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5 Things to Look for When Signing a Lease

Unsigned Falcon Rental Agreement ContractOne major mistake a Winooski tenant can make is not reading the lease completely before signing it. This can be a very big problem because no two leases are exactly alike, and some landlords may stipulate things in the lease that you should not agree to. A lease is a binding legal contract, so unless a clause violates state law, you could end up with responsibility for anything from unauthorized guests to tree removal. Read the lease from top to bottom before signing anything. As you read through the lease, look out for these items in particular.

1. Documentation of Property Condition

An important item to check before signing a lease or moving into your new home is the landlord’s system for documenting the property’s condition. If you don’t have some way to document the property’s condition before moving in, you could pay a hefty price. Ask also for your landlord’s documentation process and report any existing damages immediately before moving in.

2. Termination Policy and Fees

While most leases cover a specific time period, others may be renewed on a month-to-month basis. No matter what terms your lease has, you must understand the stated policy regarding ending or canceling the lease as well as the fees involved. Some leases require advance notice if you decide to leave, usually 30-60 days. However, others carry heavy penalties for terminating a lease. For instance, you sign a 12-month lease but then you suddenly need to move after six months, your lease might stipulate that you pay a cancellation fee, the remaining rent on the contract, or both. You may also forfeit some or all of your security deposit. Because each lease is different, you have to review these policies carefully and address any unclear portions before you sign.

3. Roommates and Subletting

Renting a home does not give you the right to sublet all or part of the home to other people. But many leases include clauses that strictly forbid renters from doing so. If you plan to sublet your home during an extended absence or have a roommate to share the rent with, you have to carefully check if your lease allows this. Illegally subletting your place can get you evicted or held financially responsible for damages during your illegal tenant’s stay in the residence.

4. Pet Policy and Pet Fees

If you are bringing a pet into your new home, check your lease first for your landlord’s pet policy. It is a bad idea to hide a pet from a landlord that prohibits them on the property, and most tenants who try this usually get caught. You must anticipate additional fees or a deposit for allowing your pet to stay. You should also check to see if your deposit is refundable if your pet doesn’t cause property damage. The only exception is if your pet is a service or emotional support animal. In this case, your landlord is required to permit the animal on the property with no additional fees. If this is your situation, it is best to be clear with your landlord to avoid any problems later on.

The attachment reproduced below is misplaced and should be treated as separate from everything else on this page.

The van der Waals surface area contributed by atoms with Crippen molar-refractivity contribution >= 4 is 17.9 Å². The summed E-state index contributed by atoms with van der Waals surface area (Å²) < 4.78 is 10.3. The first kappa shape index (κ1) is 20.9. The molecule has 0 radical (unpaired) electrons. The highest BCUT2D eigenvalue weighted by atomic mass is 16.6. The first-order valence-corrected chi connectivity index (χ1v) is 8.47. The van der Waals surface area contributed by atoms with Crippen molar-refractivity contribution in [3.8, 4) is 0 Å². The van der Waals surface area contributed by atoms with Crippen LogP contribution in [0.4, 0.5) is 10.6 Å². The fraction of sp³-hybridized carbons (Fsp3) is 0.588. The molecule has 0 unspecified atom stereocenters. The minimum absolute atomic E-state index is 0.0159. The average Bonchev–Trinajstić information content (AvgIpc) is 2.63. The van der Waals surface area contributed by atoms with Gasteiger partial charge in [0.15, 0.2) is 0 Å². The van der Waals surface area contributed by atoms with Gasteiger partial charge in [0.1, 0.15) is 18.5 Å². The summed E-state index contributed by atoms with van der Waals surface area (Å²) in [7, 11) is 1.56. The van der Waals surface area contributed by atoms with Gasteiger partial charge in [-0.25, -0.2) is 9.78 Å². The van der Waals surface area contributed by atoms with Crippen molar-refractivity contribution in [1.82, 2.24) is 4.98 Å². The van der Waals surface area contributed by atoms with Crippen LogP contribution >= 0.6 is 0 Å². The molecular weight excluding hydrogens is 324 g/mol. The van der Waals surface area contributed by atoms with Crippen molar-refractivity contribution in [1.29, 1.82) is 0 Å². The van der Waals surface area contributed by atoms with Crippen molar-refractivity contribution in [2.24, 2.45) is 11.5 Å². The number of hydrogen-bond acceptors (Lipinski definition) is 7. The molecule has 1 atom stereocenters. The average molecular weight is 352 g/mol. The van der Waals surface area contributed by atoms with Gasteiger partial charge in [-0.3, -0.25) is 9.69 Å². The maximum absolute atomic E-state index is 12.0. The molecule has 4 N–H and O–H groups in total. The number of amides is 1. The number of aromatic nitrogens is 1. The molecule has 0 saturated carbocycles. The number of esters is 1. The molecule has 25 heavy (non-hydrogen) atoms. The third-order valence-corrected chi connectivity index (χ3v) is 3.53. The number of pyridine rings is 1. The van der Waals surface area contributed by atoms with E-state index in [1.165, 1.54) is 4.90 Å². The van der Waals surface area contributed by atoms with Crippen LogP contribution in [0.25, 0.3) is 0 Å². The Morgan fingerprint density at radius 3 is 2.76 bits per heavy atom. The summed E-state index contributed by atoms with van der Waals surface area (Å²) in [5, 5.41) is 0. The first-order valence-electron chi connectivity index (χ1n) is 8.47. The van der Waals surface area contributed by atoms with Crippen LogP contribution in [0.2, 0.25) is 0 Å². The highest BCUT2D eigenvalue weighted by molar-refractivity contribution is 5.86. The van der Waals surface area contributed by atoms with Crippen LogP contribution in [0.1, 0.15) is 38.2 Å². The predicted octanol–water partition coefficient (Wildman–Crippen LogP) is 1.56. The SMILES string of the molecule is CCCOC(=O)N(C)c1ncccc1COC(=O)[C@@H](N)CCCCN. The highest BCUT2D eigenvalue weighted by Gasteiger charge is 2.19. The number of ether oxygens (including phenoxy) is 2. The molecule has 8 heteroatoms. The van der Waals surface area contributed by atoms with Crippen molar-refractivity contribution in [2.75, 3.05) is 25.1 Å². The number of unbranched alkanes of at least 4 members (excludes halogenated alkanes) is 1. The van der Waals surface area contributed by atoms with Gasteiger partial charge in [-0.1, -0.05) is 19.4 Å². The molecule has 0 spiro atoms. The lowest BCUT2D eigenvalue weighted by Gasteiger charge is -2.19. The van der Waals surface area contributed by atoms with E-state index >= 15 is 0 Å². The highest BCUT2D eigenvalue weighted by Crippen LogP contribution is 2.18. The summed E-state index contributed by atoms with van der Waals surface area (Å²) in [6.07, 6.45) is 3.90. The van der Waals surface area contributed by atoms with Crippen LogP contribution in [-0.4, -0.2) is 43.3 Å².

5. Cleaning and Other Responsibilities

As you read through the lease, make a careful note of which responsibilities are assigned to whom. In the usual leases, the landlord will take care of certain services, leaving the others for you to do. Usual tenant duties include lawn maintenance, light bulb replacement, utilities, and cleaning. Some landlords prefer to take on these services and have their property cleaned professionally between tenants. Others expect their tenants to do it on their own or hire a professional cleaning company to get the job done. Whichever arrangement you have, you must know if you are comfortable with the responsibilities assigned to you before you sign the lease.

The bottom line is that it’s really important to take the time and read through your lease carefully. Do not hesitate to clarify anything you do not understand. If there are parts of your lease you are uncomfortable with, and these are negotiable, you can ask your landlord for revisions. You are the one who will have to live with the lease terms so the more you know, the easier your stay will be.


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